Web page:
*** The Hon HC continues "…….The phrase ‘having regard to financial needs and resources of the parties’ is required to be interpreted in a reasonable manner. All that the phrase requires is that the court must have due regard to both the financial needs and the resources of the parties. Therefore, in making orders under sub section (1) of section 19 of the D.V. Act, the court is not expected to impose some undue burden on any of the parties, by emphasizing disproportionately upon the needs and ignoring the aspect of resources. However, this does not mean that in a situation where one of the spouses has the resource to provide for the minor children, the other spouse ought to be completely relieved of his obligation to provide for the same. ….."

* This is a CLASSIC case that can be used by husbands who have working / earning wives !!!

*****************************disclaimer**********************************
This judgment and other similar judgments posted on this blog was / were collected from Judis nic in website and / or other websites of Govt. of India or other internet web sites like worldlii or indiankanoon or High court websites. Some notes are made by Vinayak. This is a free service provided by Vinayak (pen name). Vinayak is a member of SIF – Save Indian Family movement. SIF as a concept is committed to fighting FALSE dowry cases and elder abuse. SIF supports gender equality and a fair treatment of law abiding Indian men. Should you find the dictum in this judgment or the judgment itself repealed or amended or would like to make improvements or comments, please post a comment on the comment section of the blog and if you are reading this on tumblr please post responses as comments at vinayak.wordpress.com . Vinayak is NOT a lawyer and nothing in this blog and/or site and/or file should be considered as legal advise.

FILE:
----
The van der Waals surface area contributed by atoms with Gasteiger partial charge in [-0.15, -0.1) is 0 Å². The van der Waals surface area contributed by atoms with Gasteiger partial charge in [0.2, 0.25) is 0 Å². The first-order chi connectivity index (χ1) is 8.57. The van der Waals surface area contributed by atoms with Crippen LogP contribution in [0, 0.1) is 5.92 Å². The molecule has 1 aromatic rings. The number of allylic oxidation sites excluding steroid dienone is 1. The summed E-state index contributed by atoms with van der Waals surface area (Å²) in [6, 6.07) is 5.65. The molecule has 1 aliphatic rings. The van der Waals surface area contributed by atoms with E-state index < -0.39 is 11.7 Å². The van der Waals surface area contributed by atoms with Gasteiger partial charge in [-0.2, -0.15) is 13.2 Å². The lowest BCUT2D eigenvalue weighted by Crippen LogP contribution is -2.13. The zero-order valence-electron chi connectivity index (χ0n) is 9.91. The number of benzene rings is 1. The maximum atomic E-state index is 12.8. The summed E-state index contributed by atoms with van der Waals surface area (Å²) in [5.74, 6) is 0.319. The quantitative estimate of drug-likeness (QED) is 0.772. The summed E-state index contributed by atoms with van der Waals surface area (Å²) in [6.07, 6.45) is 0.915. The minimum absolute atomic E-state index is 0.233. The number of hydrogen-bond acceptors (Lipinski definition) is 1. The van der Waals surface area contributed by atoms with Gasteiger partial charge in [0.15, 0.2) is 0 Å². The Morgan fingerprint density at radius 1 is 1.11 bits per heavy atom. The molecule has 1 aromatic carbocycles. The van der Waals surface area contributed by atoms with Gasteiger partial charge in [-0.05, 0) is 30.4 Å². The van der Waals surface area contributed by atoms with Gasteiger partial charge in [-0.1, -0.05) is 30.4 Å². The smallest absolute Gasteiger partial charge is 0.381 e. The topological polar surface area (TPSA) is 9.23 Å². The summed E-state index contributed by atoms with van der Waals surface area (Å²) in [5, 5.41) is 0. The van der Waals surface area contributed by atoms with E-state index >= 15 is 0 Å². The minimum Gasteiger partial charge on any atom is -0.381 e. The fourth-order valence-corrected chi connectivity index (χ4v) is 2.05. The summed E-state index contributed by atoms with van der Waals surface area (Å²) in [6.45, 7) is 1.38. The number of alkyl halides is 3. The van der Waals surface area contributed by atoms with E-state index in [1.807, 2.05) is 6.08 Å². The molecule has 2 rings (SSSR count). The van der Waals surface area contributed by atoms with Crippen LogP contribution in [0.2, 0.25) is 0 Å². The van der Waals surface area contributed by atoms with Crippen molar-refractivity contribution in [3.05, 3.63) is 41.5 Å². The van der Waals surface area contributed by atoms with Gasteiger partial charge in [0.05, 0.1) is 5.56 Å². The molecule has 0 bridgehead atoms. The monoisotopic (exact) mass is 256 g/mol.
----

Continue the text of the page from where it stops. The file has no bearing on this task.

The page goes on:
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CASE FROM JUDIS / INDIAN KANOON WEB SITE
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IN THE HIGH COURT OF JUDICATURE AT BOMBAY
CIVIL APPELLATE JURISDICTION
WRIT PETITION NO. 6852 OF 2013

Mr. Amit Satish Shah ..Petitioner
versus
Mrs. Archana Amit Shah & Anr. ..Respondents

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Mr. J. S. Kapre for Petitioner.
Ms. Seema Sarnaik for Respondent.
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CORAM : M. S. SONAK, J.

Date of Reserving the Judgment : 11 September 2014
Date of Pronouncing the Judgment : 14 October 2014

JUDGMENT :-